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RBNZ fumbles the pass, misses opportunity to score
Monday, 14 December 2015

Key highlights

The RBNZ cuts the OCR 25 basis points to 2.5%. But lack of a firm dovish bias sees the TWI and rate expectations rise.
The RBNZ is likely to be unhappy with the market reaction, but seems more relaxed on hitting the inflation target midpoint.
US Federal Reserve rate hike expected this week, but focus will be on how many more rate hikes will follow next year.

Report prepared by:

Jane Turner, ASB Senior Economist
Phone: +64 9 301 5853
Email: jane.turner@asb.co.nz

The RBNZ cut the OCR 25bp to 2.5% last Thursday, as widely expected by economists. Although, what was unexpected, particularly for the RBNZ, was the market reaction – the NZD TWI and swap rates lifted on the back of a rate cut. By emphasising both the upside and the downside risks, the market was left a little confused, but mostly unconvinced on the RBNZ’s weak easing bias. And, as a reason for not cutting further at present, the RBNZ cited the section of the Policy Targets Agreement that calls on the Bank to avoid unnecessary instability. Market pricing has moved accordingly. From the RBNZ’s perspective, this was probably not the intended reaction.

Thursday’s announcement was a missed opportunity to nudge the NZD lower – or at least ensure it didn’t rise. The NZD move will make it more challenging for the RBNZ to hit its inflation outlook. The real question is how much will that influence future RBNZ action? The tone of the statement does suggest that perhaps the RBNZ is a little bit more relaxed on inflation getting back to the mid-point. The RBNZ’s inflation projections take 15 months longer for inflation to return to 2%. From the RBNZ’s perspective, in the short-term, just getting into the target band now appears good enough so long as inflation eventually reaches 2% in the ‘medium term’. But the RBNZ is leaving itself little room for error. The three-year moving average of the RBNZ’s inflation forecast (a proxy for the ‘medium term’) is bang on 1% until late 2017 (see Chart of the Week). But we see strong downside risks to inflation. Given the difficulties of inflation targeting once deflation sets in, is undershooting the inflation target band a risk a central bank will take? We think not – eventually. Hence we still expect two further cuts mid-next year.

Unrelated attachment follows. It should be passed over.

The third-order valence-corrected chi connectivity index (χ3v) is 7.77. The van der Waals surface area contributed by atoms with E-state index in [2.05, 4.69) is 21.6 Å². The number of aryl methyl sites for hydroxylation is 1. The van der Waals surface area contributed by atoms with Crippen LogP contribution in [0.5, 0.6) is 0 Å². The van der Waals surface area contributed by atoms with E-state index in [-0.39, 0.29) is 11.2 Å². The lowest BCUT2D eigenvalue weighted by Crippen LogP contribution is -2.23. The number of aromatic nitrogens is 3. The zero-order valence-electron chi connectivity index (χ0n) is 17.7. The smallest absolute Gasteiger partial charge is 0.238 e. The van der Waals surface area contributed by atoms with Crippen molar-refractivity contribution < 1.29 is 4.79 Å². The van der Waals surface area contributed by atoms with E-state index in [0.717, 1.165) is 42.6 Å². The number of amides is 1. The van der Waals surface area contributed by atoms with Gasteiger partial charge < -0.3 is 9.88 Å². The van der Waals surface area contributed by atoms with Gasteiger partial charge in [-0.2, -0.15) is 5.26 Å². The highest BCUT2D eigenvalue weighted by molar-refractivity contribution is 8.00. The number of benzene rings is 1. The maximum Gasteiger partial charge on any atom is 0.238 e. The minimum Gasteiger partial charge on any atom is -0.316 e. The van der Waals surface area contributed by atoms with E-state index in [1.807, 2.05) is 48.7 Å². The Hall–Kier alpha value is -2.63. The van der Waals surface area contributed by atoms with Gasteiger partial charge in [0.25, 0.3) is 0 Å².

While all you movers and shakers are out hitting Christmas parties this week, back in the office it is an exciting end to the year for markets and economists. The US Federal Reserve is expected to deliver its MUCH anticipated first rate hike since the Global Financial Crisis. It’s a pretty big deal. The market largely expects a hike, so there will be more interest in what the Fed has to say about the future path for rate hikes. On this front the Fed could be a bit more cautious, which could weigh on long-end rates.

This week another Global Dairy Trade auction and the Government’s Half Year Fiscal and Economic Update take place on Tuesday. Q3 GDP is out on Thursday and this release can be an unpredictable end to the year. Q3 is when StatsNZ put through all its big revisions. We will be back next week with a review of GDP and the Fed announcement, but for those of you heading off on holiday early do have a very merry Christmas and a Happy New Year. Will see the rest of you next week.

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